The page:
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Liberia: Wake up

It is about time that Liberia under the leadership of president Sirleaf be told to wake up.

Why is our president not playing any leading role in mediating in the conflicts of Africa? Every now and then, she raves about being the first elected female president in Africa and a mother to so many. But when it comes to living up to that role in resolving conflicts on the continent as a mother or the only female in the “boys club” would do, President Sirleaf ducks and waits to lean on the side of popular opinions especially the one supported by the United States. In the 1960s, Liberia played a pivotal role and was very instrumental in fighting for the independence of other African countries under colonial rule. At some point she would even take other countries to court for discriminating against and stepping on the God giving rights of fellow Africans. Now with widespread abuses, strives and wars on the continent, it is inconceivable that Liberia will abdicate that role to “just come” South Africa and concentrate only on begging alms and justifying the poor management of grant money. Any time I see South African President Jacob Zuma or former president Thabo Mbeki attempting to resolve conflicts in Ivory Coast, Libya and other trouble places, I say to myself “this should be Liberia’s role.” But unfortunately, Liberia is so preoccupied with re-introducing herself to the World stage, crying poor mouth and using “we are just from war” as an excuse not to face the challenges of the 21st century. Our president rarely summons the best in Liberians or rallies them for action but instead expends all her energies in making the whole world feel sorry for us so as to keep their help and protection coming nonstop.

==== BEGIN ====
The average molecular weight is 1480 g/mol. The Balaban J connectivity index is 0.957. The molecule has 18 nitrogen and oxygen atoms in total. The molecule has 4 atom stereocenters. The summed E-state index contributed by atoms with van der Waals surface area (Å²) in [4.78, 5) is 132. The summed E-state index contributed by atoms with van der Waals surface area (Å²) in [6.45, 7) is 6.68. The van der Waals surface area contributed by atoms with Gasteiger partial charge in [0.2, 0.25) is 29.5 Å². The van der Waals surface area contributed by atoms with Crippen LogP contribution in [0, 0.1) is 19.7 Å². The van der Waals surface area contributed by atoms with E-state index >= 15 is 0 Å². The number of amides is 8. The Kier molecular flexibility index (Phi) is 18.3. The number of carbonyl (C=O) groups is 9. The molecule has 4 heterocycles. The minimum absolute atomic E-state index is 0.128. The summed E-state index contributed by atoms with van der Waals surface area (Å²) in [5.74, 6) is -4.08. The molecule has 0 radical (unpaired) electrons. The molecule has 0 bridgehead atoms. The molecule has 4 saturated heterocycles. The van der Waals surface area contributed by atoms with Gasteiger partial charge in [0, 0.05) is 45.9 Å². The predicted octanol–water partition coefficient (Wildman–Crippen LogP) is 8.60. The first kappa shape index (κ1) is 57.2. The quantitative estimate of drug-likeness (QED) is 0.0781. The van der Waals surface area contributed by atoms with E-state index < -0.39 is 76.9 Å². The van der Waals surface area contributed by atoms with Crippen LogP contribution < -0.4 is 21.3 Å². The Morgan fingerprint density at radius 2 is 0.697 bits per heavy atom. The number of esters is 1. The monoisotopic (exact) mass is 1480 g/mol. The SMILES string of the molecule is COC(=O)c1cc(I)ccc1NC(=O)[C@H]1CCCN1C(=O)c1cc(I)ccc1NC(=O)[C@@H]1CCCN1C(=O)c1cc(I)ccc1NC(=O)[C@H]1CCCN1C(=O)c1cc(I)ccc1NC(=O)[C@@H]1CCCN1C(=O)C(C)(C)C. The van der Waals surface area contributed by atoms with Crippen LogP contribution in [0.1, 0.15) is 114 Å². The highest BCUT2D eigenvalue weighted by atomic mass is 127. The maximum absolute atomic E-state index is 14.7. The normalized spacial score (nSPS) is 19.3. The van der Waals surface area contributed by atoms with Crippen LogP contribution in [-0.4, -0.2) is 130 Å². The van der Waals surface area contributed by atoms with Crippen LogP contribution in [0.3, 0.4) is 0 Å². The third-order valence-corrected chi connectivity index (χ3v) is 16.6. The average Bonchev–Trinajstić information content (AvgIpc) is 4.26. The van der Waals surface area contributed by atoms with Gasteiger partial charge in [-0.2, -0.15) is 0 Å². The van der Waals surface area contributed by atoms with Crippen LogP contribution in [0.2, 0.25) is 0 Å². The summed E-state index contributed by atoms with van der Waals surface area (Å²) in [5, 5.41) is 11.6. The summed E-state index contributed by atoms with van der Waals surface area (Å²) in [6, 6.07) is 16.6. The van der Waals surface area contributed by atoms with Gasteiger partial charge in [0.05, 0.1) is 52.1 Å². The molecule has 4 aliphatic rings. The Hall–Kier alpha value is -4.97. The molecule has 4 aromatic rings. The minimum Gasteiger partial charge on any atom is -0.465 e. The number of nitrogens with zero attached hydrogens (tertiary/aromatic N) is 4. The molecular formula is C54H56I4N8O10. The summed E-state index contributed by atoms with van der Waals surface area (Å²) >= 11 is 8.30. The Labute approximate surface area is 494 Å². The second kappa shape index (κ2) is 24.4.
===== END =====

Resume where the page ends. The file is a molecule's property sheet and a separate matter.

It saddens me that such pathetic posture will dominate Liberia’s foreign policy and participation in global affairs. We can’t be asking for help forever and begging other countries armies to protect us. Liberia is not an NGO that her president will make rounds every fiscal year to make year-end expense reports of where the donations went and justify why she needs more and more help to keep the country running throughout eternity. For Liberia to earn trust, regain her respect, attract investors and make her mark, she needs to dust off such pathetic nature and position herself as a partner and not a universal recipient of philanthropic goodwill and leftovers. Let us find what we can do best and perfect our skills in that area so that others will want something from us too. In the 60’s, Liberia was training lawyers and political scientists to represent other African countries in the World Court or champion other African causes. That was the Lone Star of Africa! Although still poor, Liberia did not allow her suffering to define every agenda of hers. How then in this 21st century that our Harvard trained president abandon this role and make us look like perpetual beggars! I hope I am not asking too much from a president heralded as the “Harvard trained Economist.” After six years under the Sirleaf leadership we can receive with one hand and still give back with the other hand. That way, good measure, pressed down, shaken together, running over will be poured back into our bosom.

Wake up Liberia. Come on Iron Lady, Mama Ellen, Harvard Trained... show your juice. The multinational force is not going to be around forever. The gifts will not be coming forever. The European Union will not pay our Auditor General forever. The pockets of NGOs are deep but they will not be with us for ever.

As Egypt was to America in the Arab World or Liberia was to America during the World wars, we can become strategic again if at least we start to intervene in African conflicts. Let America and other World powers depend on us to make sure democracy is the way to go in Africa. But if we keep our hands between our legs or give chorus answers to the many questions of democracy and the rule of law in Ivory Coast, Guinea and other places instead of leading the effort, we will not stand out but remain another country recovering from civil conflicts crying out for help, for a long time, maybe forever.

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